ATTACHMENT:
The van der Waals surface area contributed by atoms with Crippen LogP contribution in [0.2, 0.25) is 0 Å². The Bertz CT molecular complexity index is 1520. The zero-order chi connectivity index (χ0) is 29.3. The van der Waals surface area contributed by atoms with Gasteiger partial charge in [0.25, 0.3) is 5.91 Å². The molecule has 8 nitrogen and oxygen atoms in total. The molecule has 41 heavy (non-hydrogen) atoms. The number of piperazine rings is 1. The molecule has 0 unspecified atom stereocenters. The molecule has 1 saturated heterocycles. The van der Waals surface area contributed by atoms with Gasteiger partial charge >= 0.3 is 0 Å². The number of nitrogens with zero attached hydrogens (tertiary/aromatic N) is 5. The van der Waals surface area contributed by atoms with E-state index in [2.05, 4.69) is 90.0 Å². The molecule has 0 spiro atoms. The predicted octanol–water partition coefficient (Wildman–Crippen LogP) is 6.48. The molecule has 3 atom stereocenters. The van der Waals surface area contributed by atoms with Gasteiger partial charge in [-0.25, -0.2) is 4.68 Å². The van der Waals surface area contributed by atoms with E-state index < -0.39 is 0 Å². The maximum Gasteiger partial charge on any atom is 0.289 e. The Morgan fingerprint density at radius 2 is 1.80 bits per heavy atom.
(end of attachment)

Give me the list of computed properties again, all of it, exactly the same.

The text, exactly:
The van der Waals surface area contributed by atoms with Crippen LogP contribution in [0.2, 0.25) is 0 Å². The Bertz CT molecular complexity index is 1520. The zero-order chi connectivity index (χ0) is 29.3. The van der Waals surface area contributed by atoms with Gasteiger partial charge in [0.25, 0.3) is 5.91 Å². The molecule has 8 nitrogen and oxygen atoms in total. The molecule has 41 heavy (non-hydrogen) atoms. The number of piperazine rings is 1. The molecule has 0 unspecified atom stereocenters. The molecule has 1 saturated heterocycles. The van der Waals surface area contributed by atoms with Gasteiger partial charge >= 0.3 is 0 Å². The number of nitrogens with zero attached hydrogens (tertiary/aromatic N) is 5. The van der Waals surface area contributed by atoms with E-state index in [2.05, 4.69) is 90.0 Å². The molecule has 0 spiro atoms. The predicted octanol–water partition coefficient (Wildman–Crippen LogP) is 6.48. The molecule has 3 atom stereocenters. The van der Waals surface area contributed by atoms with Gasteiger partial charge in [-0.25, -0.2) is 4.68 Å². The van der Waals surface area contributed by atoms with E-state index < -0.39 is 0 Å². The maximum Gasteiger partial charge on any atom is 0.289 e. The Morgan fingerprint density at radius 2 is 1.80 bits per heavy atom.